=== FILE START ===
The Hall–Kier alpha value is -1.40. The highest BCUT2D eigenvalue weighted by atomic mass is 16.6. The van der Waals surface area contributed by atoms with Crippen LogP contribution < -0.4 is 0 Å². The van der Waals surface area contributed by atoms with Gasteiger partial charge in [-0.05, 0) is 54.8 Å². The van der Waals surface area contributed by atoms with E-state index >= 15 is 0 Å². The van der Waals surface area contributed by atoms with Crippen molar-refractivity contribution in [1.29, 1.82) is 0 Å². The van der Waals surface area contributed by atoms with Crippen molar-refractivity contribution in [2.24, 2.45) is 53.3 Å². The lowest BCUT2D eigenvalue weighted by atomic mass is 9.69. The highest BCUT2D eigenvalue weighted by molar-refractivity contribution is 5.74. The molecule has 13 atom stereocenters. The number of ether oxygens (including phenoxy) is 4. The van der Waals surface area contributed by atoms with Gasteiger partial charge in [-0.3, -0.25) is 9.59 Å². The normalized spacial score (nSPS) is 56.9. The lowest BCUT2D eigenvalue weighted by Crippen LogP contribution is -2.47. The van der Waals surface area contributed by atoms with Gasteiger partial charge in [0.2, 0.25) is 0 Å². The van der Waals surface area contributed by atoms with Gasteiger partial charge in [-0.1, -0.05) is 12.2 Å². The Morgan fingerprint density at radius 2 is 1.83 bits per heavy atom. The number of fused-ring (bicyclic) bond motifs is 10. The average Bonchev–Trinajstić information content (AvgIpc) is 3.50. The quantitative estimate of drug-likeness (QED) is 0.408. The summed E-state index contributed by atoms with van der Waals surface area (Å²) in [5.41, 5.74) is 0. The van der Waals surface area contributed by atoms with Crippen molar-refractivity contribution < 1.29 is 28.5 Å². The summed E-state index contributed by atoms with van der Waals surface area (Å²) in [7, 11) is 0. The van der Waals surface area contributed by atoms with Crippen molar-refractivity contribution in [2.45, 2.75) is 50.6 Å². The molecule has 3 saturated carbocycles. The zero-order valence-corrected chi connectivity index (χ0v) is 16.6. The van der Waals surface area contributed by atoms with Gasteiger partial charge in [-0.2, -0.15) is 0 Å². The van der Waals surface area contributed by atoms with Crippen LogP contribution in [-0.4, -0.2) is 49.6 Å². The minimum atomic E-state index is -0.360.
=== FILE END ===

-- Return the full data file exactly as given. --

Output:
The Hall–Kier alpha value is -1.40. The highest BCUT2D eigenvalue weighted by atomic mass is 16.6. The van der Waals surface area contributed by atoms with Crippen LogP contribution < -0.4 is 0 Å². The van der Waals surface area contributed by atoms with Gasteiger partial charge in [-0.05, 0) is 54.8 Å². The van der Waals surface area contributed by atoms with E-state index >= 15 is 0 Å². The van der Waals surface area contributed by atoms with Crippen molar-refractivity contribution in [1.29, 1.82) is 0 Å². The van der Waals surface area contributed by atoms with Crippen molar-refractivity contribution in [2.24, 2.45) is 53.3 Å². The lowest BCUT2D eigenvalue weighted by atomic mass is 9.69. The highest BCUT2D eigenvalue weighted by molar-refractivity contribution is 5.74. The molecule has 13 atom stereocenters. The number of ether oxygens (including phenoxy) is 4. The van der Waals surface area contributed by atoms with Gasteiger partial charge in [-0.3, -0.25) is 9.59 Å². The normalized spacial score (nSPS) is 56.9. The lowest BCUT2D eigenvalue weighted by Crippen LogP contribution is -2.47. The van der Waals surface area contributed by atoms with Gasteiger partial charge in [0.2, 0.25) is 0 Å². The van der Waals surface area contributed by atoms with Gasteiger partial charge in [-0.1, -0.05) is 12.2 Å². The Morgan fingerprint density at radius 2 is 1.83 bits per heavy atom. The number of fused-ring (bicyclic) bond motifs is 10. The average Bonchev–Trinajstić information content (AvgIpc) is 3.50. The quantitative estimate of drug-likeness (QED) is 0.408. The summed E-state index contributed by atoms with van der Waals surface area (Å²) in [5.41, 5.74) is 0. The van der Waals surface area contributed by atoms with Crippen molar-refractivity contribution < 1.29 is 28.5 Å². The summed E-state index contributed by atoms with van der Waals surface area (Å²) in [7, 11) is 0. The van der Waals surface area contributed by atoms with Crippen molar-refractivity contribution in [2.45, 2.75) is 50.6 Å². The molecule has 3 saturated carbocycles. The zero-order valence-corrected chi connectivity index (χ0v) is 16.6. The van der Waals surface area contributed by atoms with Gasteiger partial charge in [-0.2, -0.15) is 0 Å². The van der Waals surface area contributed by atoms with Crippen LogP contribution in [-0.4, -0.2) is 49.6 Å². The minimum atomic E-state index is -0.360.